a city where 20+ million live
Keeping an eye on the temperature on our iPhones before we left showed that China was going to be cold. And because we were doing more “off the beaten” track – we would be in the mountains which meant it would be even colder! We were on the 18-day Helen Wong: Ancient Panorama tour. The great thing about this tour was that the price we paid was inclusive of all meals, accommodation, transport and flights.
Flying with Cathay Pacific to get to Beijing was a very uncomfortable experience. The seats instead of dropping back, slide out from where your bum is. Very unusual design as we don’t know anyone’s back who actually can be angled that way. But anyway, we made it to China and found out that on our tour we had 8 people. That’s right…. ONLY 8 people: a wonderful couple from Townsville who we are still friends with today (thanks to Facebook) and 2 other couples from NSW and us from Sydney. Again we were the youngest in the group but that doesn’t faze us.
The weirdest thing to date that we have experienced was looking up at the sky and seeing only fog and pollution. The sun literally looked like a “lightbulb” in the sky or was it the moon, actually we will never know.
Driving through a city that houses almost the Australian population, you can imagine – there are cars and people everywhere all the time.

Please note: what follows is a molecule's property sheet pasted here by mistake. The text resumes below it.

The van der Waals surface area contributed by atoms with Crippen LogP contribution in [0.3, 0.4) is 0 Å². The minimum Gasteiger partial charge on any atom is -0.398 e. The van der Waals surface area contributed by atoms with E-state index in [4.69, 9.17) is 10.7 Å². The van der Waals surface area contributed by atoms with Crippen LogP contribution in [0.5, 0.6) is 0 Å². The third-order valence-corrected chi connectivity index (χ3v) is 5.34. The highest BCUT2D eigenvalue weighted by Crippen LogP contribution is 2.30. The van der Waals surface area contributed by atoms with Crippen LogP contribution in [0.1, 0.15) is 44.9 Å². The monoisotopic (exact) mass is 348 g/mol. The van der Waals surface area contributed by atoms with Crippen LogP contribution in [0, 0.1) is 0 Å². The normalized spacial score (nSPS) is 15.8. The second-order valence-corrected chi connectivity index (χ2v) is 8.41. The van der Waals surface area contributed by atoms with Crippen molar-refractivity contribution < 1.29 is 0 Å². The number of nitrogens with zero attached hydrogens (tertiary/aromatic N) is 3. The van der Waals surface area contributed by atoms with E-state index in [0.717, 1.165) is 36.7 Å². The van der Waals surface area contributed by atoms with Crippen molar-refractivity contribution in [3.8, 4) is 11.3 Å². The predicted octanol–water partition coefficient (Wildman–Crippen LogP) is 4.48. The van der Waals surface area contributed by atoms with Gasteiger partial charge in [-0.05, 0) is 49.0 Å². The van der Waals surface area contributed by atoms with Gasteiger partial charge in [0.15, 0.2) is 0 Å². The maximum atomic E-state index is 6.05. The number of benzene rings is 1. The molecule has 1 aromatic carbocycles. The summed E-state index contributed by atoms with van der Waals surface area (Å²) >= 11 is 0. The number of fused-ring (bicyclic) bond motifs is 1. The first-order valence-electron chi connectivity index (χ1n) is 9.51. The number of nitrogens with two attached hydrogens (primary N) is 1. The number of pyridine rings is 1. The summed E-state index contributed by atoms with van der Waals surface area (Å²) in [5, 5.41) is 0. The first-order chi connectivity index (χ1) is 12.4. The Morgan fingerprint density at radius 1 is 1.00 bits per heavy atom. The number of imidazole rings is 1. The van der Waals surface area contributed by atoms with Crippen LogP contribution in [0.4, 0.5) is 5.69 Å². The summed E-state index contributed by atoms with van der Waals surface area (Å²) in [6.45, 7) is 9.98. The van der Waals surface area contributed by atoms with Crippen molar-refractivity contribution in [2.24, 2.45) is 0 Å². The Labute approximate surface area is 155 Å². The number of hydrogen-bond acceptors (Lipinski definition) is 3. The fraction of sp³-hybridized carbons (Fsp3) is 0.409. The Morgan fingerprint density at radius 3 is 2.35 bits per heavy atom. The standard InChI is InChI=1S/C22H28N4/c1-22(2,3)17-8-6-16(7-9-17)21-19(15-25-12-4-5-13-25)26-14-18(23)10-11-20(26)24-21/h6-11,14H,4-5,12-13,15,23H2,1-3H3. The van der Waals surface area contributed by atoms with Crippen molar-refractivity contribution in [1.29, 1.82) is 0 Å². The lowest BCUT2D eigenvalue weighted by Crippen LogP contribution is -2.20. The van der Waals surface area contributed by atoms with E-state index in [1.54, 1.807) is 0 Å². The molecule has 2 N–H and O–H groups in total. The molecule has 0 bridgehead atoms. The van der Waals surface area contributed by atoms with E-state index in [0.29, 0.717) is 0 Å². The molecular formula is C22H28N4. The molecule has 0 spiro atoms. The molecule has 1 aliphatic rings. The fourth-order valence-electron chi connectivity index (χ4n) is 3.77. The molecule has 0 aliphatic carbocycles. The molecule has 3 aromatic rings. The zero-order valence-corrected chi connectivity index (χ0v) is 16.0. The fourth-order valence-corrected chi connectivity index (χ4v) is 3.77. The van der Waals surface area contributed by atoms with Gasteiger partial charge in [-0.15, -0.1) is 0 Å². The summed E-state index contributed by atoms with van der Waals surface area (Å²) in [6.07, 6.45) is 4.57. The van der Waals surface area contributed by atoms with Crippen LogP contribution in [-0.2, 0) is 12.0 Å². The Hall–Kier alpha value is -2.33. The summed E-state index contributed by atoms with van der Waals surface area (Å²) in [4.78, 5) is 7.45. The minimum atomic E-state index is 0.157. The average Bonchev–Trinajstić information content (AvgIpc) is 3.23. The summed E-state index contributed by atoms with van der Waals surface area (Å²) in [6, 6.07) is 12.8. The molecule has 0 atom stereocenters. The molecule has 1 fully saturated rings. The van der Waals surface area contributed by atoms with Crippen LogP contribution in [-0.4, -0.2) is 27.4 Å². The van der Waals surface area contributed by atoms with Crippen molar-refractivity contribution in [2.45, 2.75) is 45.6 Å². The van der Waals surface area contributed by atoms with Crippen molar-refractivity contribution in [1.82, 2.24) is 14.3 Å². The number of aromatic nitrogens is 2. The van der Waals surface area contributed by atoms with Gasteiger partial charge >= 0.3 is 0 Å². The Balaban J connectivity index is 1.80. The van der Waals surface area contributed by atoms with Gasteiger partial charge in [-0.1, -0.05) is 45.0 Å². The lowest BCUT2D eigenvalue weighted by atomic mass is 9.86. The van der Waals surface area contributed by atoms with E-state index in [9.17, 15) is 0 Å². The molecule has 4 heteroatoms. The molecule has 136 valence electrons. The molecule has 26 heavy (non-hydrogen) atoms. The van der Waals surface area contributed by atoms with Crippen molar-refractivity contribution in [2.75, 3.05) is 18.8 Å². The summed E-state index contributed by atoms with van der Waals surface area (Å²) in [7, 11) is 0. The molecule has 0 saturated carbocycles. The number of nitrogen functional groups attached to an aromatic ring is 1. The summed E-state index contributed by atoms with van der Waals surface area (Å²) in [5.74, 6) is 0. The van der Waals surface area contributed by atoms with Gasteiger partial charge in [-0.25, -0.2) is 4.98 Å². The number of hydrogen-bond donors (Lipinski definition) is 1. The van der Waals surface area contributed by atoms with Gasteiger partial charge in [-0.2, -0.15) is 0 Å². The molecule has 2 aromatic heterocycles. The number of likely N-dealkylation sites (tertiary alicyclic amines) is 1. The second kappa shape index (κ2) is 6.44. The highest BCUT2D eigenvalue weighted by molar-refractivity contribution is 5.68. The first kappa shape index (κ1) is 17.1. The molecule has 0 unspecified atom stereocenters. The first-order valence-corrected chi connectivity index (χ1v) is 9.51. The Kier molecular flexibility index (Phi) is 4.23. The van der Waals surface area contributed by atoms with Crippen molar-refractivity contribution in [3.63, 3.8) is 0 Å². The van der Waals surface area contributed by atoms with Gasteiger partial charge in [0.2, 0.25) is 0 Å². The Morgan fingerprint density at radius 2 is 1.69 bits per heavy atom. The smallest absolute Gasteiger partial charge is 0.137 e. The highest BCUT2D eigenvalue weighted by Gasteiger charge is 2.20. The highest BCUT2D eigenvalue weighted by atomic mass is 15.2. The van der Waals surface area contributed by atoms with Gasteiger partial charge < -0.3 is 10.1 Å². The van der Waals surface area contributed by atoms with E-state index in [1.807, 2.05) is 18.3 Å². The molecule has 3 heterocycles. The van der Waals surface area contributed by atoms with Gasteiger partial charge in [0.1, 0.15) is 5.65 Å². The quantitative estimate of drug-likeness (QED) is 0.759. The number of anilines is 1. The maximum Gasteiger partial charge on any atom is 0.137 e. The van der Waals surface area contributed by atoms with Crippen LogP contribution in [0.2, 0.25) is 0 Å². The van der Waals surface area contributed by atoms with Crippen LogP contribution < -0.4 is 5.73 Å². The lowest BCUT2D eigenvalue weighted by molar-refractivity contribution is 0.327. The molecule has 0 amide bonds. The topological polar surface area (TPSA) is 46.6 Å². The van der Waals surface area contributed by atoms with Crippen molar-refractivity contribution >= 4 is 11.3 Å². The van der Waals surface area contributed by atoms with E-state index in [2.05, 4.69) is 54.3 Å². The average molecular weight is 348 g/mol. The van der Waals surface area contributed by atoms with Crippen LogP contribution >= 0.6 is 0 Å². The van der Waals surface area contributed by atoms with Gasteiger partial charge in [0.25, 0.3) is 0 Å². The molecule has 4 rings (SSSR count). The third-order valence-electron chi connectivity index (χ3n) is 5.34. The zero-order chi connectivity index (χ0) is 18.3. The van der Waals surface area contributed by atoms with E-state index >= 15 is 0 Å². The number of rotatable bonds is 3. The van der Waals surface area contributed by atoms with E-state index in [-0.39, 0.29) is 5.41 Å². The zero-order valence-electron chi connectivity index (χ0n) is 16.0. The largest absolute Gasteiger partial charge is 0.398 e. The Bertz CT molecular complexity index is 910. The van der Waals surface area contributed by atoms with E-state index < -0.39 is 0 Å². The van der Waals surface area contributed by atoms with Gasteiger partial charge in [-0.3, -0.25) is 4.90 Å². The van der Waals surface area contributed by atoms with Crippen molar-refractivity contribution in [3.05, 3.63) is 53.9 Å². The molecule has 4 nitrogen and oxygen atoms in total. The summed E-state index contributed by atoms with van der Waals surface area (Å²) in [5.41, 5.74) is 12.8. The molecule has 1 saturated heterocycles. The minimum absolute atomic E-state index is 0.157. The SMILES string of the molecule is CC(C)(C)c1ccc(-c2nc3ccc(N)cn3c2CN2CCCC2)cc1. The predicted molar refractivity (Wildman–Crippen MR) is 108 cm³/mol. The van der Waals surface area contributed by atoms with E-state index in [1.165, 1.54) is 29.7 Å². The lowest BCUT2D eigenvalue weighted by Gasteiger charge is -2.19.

It was quite a surreal feeling to be walking around Tiananmen Square, around the Forbidden City and around the Temple of Heaven. The architecture and artwork on the buildings are intricate and carefully constructed. When we visit places like this, our minds try to imagine what life would’ve been like back in time. In this instance, it was trying to conjure up imageries of emperors and advisors and carriages and ceremonies. But the only “reference” we have to really do this though is to think of movies or paintings depicting such scenes.
As fascinating as all this history was, we were more keen on doing a few other things in this city:
1) The Great Wall of China
2) Eating Peking duck in Beijing (or formally known as Peking).
And both we did do!
Now nobody told us that to walk on the actual wall that you needed to climb up a gazillion steps first. Not that it would have made a difference because we were going no matter what. Starting off, we were as keen as beans but by about midway, the calf muscles start to tighten, the thigh muscles start to ache, the beanie comes off and then the puffy down jackets are stripped off… we had to get to the top – nothing was stopping us!
And when we did, all the aching and panting dissipated! Peacefully quiet facing a pathway that goes on forever…. well for approximately 21, 000 km at least. Another wake up call reminding us how great this world is and how amazing the people can be!
View more photos of our trips at Photo Gallery.